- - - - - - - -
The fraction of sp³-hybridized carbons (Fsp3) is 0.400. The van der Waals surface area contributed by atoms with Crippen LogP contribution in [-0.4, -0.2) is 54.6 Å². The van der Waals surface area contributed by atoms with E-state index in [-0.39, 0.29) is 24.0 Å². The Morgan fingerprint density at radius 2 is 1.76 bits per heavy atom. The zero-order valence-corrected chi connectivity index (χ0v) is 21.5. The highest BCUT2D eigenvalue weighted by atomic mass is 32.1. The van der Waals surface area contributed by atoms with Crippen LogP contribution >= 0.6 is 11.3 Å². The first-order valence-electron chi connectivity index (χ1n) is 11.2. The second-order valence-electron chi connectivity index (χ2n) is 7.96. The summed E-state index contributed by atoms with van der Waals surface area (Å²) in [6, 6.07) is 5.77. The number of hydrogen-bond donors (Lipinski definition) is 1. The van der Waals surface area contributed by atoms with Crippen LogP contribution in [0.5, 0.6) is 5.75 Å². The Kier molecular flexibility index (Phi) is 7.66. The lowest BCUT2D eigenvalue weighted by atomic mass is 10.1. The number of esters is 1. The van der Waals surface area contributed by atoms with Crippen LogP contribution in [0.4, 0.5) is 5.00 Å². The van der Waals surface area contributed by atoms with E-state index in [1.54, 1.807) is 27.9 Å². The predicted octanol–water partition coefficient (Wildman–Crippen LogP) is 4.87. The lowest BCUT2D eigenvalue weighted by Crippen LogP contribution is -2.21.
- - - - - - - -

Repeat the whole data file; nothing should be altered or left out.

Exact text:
The fraction of sp³-hybridized carbons (Fsp3) is 0.400. The van der Waals surface area contributed by atoms with Crippen LogP contribution in [-0.4, -0.2) is 54.6 Å². The van der Waals surface area contributed by atoms with E-state index in [-0.39, 0.29) is 24.0 Å². The Morgan fingerprint density at radius 2 is 1.76 bits per heavy atom. The zero-order valence-corrected chi connectivity index (χ0v) is 21.5. The highest BCUT2D eigenvalue weighted by atomic mass is 32.1. The van der Waals surface area contributed by atoms with Crippen LogP contribution >= 0.6 is 11.3 Å². The first-order valence-electron chi connectivity index (χ1n) is 11.2. The second-order valence-electron chi connectivity index (χ2n) is 7.96. The summed E-state index contributed by atoms with van der Waals surface area (Å²) in [6, 6.07) is 5.77. The number of hydrogen-bond donors (Lipinski definition) is 1. The van der Waals surface area contributed by atoms with Crippen LogP contribution in [0.5, 0.6) is 5.75 Å². The Kier molecular flexibility index (Phi) is 7.66. The lowest BCUT2D eigenvalue weighted by atomic mass is 10.1. The number of esters is 1. The van der Waals surface area contributed by atoms with Crippen LogP contribution in [0.4, 0.5) is 5.00 Å². The van der Waals surface area contributed by atoms with E-state index in [1.54, 1.807) is 27.9 Å². The predicted octanol–water partition coefficient (Wildman–Crippen LogP) is 4.87. The lowest BCUT2D eigenvalue weighted by Crippen LogP contribution is -2.21.